Buffer~ and groove~ objects

Oct 15, 2007 at 3:46am

Buffer~ and groove~ objects

Hi
this is my first post in this forum and the question that I have is a very simple one.
(I’ve searched in the max tutorials and found no indications on this.)

My question is , how many different paired buffer~ and groove~ objects can you have running at the same time in a single patch window before you oversaturate you buffer. (Can I have up to 7 or more with no problem?) How much can max/msp handle?

Thank you very much for your time and concern.

phil

#34176
Oct 15, 2007 at 5:21am

Some others might have better insight into this than I do, but as far as I know you are only limited by the amount of memory you have in your computer.

What is important is not the number of buffers (though I would assume each buffer object does have some overhead) but the size of each buffer.

Also, keep in mind that when you load an audio file into a buffer, it is converted to 32 bit, so the memory overhead may be greater than the size of the file on disk.

I have a live setup that involves the manipulation of audio files stored in buffers. I have 9 buffers and often load many audio files that are up to 16 measures in length. I have had no problems with this setup so far. I have 1.5Gb memory on my computer.

#114913
Oct 15, 2007 at 9:02am

Hello,

Besides the RAM limit, there is also the processor limit (CPU percentage). You can either monitor the CPU with the “DSP status” window (in the “Options” menu) or with the utility of your operating system. On some computers, the sound can be altered (clicks, pops, glitches, etc) far before the CPU reaches 100%. Increasing or reducing the latency can have an important impact on this too …

I often use a polyphonic sampler that has stereo [buffer~] and [groove~] objects. There is one stereo [groove~] per voice (and also some filters and envelopes) ; the [buffer~] are “outside” the voices.
The maximum number of [buffer~] depend on the sample sizes and the disponible RAM (though there is some swap with the hard disk so the RAM is not the only important component here).
The maximum number of [groove~] depend on the computer itself and has to do with CPU percentage. On a laptop, when increasing the polyphony, you can get about 30-50 of them, while on a (crappier) desktop you can go over 100. In this sampler, the filters are the more consuming actually …

For sure you can have seven groove~ and buffer~ on almost any computer.

#114914
Oct 15, 2007 at 6:22pm

Thank you very much for the insights.
I was somewhat aware that max msp was only limited by the computer power but I don’t really know what are the limits of mine!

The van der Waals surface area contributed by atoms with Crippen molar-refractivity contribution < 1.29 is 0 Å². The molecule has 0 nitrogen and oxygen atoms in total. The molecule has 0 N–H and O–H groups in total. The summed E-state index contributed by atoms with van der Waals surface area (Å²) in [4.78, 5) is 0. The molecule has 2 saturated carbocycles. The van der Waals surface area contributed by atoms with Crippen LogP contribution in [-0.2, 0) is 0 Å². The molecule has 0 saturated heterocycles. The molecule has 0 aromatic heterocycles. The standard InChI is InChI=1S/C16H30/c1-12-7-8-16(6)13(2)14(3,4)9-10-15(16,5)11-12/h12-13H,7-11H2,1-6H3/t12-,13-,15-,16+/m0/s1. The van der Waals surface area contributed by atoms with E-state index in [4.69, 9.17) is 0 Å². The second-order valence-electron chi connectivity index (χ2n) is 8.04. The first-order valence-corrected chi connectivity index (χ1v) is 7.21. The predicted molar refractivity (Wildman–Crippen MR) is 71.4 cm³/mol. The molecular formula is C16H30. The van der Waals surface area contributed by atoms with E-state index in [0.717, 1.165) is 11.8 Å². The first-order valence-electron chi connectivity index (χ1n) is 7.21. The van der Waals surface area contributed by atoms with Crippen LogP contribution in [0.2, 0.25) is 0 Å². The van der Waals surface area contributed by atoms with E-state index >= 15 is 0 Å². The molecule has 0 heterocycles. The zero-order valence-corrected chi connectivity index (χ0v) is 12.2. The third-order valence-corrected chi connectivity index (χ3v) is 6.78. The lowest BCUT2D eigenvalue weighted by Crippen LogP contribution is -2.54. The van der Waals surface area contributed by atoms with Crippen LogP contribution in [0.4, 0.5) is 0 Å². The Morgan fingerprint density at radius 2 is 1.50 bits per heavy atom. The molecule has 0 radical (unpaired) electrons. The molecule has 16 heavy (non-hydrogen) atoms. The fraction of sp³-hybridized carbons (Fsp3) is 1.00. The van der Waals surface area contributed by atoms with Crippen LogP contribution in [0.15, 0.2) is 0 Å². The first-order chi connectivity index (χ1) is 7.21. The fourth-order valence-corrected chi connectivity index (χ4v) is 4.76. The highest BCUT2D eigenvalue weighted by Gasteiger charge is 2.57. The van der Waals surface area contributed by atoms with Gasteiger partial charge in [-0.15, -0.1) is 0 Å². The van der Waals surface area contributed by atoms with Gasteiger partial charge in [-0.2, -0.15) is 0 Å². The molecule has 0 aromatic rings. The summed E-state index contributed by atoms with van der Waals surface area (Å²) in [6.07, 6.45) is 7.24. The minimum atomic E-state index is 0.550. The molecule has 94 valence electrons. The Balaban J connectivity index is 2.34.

I have a osx 10.4.8- 1.33 Ghz PPc with 768 of ram and am running on maxmsp 4.6.

I realize that max is computer friendly in interface size compared to other software. But still I don’t know how far I can push my computer. Obviously , I want to avoid any live crashes.

And maybe it’s just a question of creating a patch that is more effecient in processing steps.
So my real question would be; If a patch is an instrument and I want to control a least 4 instruments, is it better to have 4 windows running or to copy paste 4 patches in the same window or does this change anything at all based on the fact that everything is processed using the same ram and cpu.

And finally , does max act differently if you load multiple samples in a step or pulse sequencer instead of having many buffer~ and groove~ acting at the same time. I have a feeling the 1st would be more effecient? Or is it exactly the same thing?

Thank you very much for you time. This is helping me alot.

#114915
Oct 25, 2007 at 9:21pm

phil schrieb:
> And finally , does max act differently if you load multiple samples
> in a step or pulse sequencer instead of having many buffer~ and
> groove~ acting at the same time. I have a feeling the 1st would be
> more effecient? Or is it exactly the same thing?

The answer to this kind of questions isn’t really important. Just get
your hands dirty, there is a long time till you hit the limits of your
computer. By then you will have much more experience and knowledge to
answer most of them yourself. Max is a language which lets you just do
it the way you think. Don’t worry too much about technical problems
which even didn’t bite you yet…

Its more important to keep the way of your thinking free, than
restricting yourself by the fear for possible problems…

Stefan


Stefan Tiedje————x——-
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#114916

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